A Complete Review of 'Beauty & The Beast'

On a rainy and cold Saturday, the end to a snowy, frigid Spring Break, my family and I ventured out to our local movie theater. Stuck with dizzying 3D tickets, we sat enchanted by Disney's latest masterpiece. The live-action Beauty & the Beast did not disapoint. From the chillingly real CGI to the Oscar-worthy singing performances, this classic reboot lived up to the hype. 

Newsflash: Hermonie can sing! 

Ignore all of the critics claiming Emma Watson was cast as the Disney princess simply for name recognition. While she is no Audra McDonald, I was very impressed with Emma Watson's voice. Her feminist personality shined through her character, and she managed to bring some 21st century girl power to a tale as old as time. 

I almost forgive Dan Stevens for leaving Downton Abbey for this. Almost. 

Other than the amazingly well-done CGI effects, Dan Stevens (Matthew Crawley, Downton Abbey) soared as the Beast. Lovers of Downton Abbey will be able to see Stevens' face and mannerisms in the Beast. Even if you are not familiar with Stevens, you cannot help but love him in his period clothing and his deep tortured voice. I would fall in love with him to break a spell too.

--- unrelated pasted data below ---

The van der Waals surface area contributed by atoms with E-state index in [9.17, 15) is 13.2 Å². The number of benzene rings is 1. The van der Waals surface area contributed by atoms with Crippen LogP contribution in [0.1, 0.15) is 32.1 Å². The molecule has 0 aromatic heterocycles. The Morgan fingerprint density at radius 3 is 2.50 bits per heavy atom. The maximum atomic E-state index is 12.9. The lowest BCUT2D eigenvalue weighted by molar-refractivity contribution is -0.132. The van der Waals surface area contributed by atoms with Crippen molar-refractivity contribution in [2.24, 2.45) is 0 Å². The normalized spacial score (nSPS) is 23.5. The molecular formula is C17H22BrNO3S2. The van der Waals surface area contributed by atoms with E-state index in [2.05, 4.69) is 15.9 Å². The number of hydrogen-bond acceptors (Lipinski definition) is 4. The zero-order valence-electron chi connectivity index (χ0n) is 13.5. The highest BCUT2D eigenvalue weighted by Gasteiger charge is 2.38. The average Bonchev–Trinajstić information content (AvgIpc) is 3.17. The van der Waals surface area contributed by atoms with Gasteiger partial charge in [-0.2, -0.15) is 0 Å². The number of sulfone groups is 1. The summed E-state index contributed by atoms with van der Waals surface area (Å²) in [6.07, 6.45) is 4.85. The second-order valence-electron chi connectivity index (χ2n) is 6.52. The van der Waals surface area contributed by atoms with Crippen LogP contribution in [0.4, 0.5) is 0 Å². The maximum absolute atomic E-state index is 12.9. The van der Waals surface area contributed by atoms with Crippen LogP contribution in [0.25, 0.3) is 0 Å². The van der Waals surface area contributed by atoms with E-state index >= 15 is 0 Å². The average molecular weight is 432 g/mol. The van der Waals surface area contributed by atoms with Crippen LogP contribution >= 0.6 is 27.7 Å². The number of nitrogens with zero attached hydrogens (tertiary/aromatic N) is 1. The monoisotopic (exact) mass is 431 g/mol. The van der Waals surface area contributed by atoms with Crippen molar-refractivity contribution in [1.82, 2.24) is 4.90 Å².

Dan Stevens and Emma Watson are my new shipping obsession. 

The chemistry between Dan Stevens and Emma Watson was captivating. Watching them interact - even though Stevens was unrecognizable - was thoroughly entertaining. The filmmakers added a touching backstory about Belle's mother and slightly more depth to the Beast's curse. With these new additions, viewers are able to feel more at ease with the whole idea of the Stockholm Syndrome thing, and feel like the characters truly fall in love over time. If I don't marry Dan Stevens, I would be okay if Emma Watson did. 

Overall, amazing. 

In retelling of one of the most enchanting love stories of all time, audiences are blessed with a wonderfully talented ensemble cast, and small additions to a beloved original story that fit in like they were written into the original. The only criticism I can give my new movie obsession is that every character has a different accent. The story is set in France, yet Belle and the Beast are British, I'm not sure what Mrs. Potts is, LeFou and Gaston are American, etc. It's almost as frustrating as all the characters in Spartacus having British accents in Ancient Rome. Most of the comedic moments came from Josh Gad as LeFou (in a more prominent role than the original) and Luke Evans as Gaston. The back-and-forth between Gad and Evans made us ship their budding bromance. Disney lovers will rejoice when they see their favorite moments from the animated movie in this new form. In all, Beauty & the Beast was absolute pleasure to watch.